Nino Burdzanadze, speaker of the Georgian parliament, noted in an interview with Vremya Novostei that the increase of the Georgian defense budget next year does not mean that the country seeks to resume armed conflicts after the withdrawal of Russian peacekeepers from Abkhazia and South Ossetia.
She noted, “We want to draw near NATO member nations and countries, which want to join this bloc. The Army must be able to solve tasks set by the Constitution. The matter does not concern preparations for war. On the other hand, prepare forward if you need peace.”
In the meantime, the unacknowledged republics are concerned about the possibility of a military scenario linked with Tbilisi’s attempts to finish off separatism in the country.
A source in the Abkhazian Defense Ministry stated that operational reports testify to Georgia’s preparations for military operations against Abkhazia and the South Ossetia. In addition, Georgia secretly purchases weapons. The source noted that, “the security services of Abkhazia and South Ossetia receive reports about Tbilisi’s intention to buy the Mi-8 and Mi-17 helicopters and 70 BTR-80 armored personnel carriers from a Polish company”. Sukhumi thinks that, “Georgia plans to use these weapons in aggression against Abkhazia and South Ossetia”. In this regard, the governments of Abkhazia and the South Ossetia plan to address Russia as an intermediary in such conflicts.
A representative of the Abkhazian government said, “We will ask Moscow to raise the issue of the necessity of making NATO member nations ban weapon supplies to countries with interior conflict.”
Sukhumi also thinks that, “Georgia has increased the defense budget to $218 million, which testifies to its aggressive intentions”. A source in the Abkhazian Defense Ministry noted that Georgia received weapons from Turkey, the Czech Republic, Bulgaria, Romania, Hungary, Serbia, Montenegro, Poland, Lithuania, Ukraine and Albania. Other facts also testify to modernization of the Georgian Army.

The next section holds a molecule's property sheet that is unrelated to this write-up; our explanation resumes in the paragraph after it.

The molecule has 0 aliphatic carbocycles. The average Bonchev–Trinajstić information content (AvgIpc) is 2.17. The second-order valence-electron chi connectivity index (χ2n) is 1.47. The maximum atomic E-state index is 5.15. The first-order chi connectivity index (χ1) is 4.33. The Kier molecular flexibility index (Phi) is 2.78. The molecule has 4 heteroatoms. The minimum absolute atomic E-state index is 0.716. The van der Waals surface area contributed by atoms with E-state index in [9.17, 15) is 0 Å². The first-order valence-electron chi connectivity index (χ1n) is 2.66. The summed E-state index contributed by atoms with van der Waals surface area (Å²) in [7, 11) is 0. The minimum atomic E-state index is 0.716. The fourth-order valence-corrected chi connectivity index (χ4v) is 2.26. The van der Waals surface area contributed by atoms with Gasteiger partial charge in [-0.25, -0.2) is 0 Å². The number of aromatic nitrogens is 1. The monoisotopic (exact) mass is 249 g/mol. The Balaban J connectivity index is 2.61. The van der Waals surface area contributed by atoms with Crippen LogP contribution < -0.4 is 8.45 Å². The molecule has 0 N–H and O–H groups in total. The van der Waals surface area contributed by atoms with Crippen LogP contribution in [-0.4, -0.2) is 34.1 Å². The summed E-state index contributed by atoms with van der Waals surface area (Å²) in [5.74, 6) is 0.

What military scenarios are possible? Where will Tbilisi fight the separatists?
Lieutenant-General Yury Netkachev, former deputy commander of the group of Russian troops in the Trans-Caucasian region, thinks that to all appearances hostilities will begin in South Ossetia in spring or summer 2006. By that time, Georgia will finish the upgrade of its Army and will be able to conduct military operations in the conflict zone. Provocations organized by the Georgian Task Force near South-Ossetian villages testify to the possibility of this scenario.
In addition, the Georgian leadership has prepared the plan of settling the conflict in South Ossetia. Georgian Prime Minister Zurab Nogaideli recently stated that the EU, NATO and the Belgian government approved this plan. This was the main result of his visit to Brussels. The prime minister said that Belgium’s support is very important for Georgia because this country will become the president of the OSCE next year.
In other words, Georgia is cherishing plans to use force against the autonomous republics. It’s hard to say if these plans will succeed. Abkhazia and South Ossetia are prepared to offer resistance and do not intend to give up.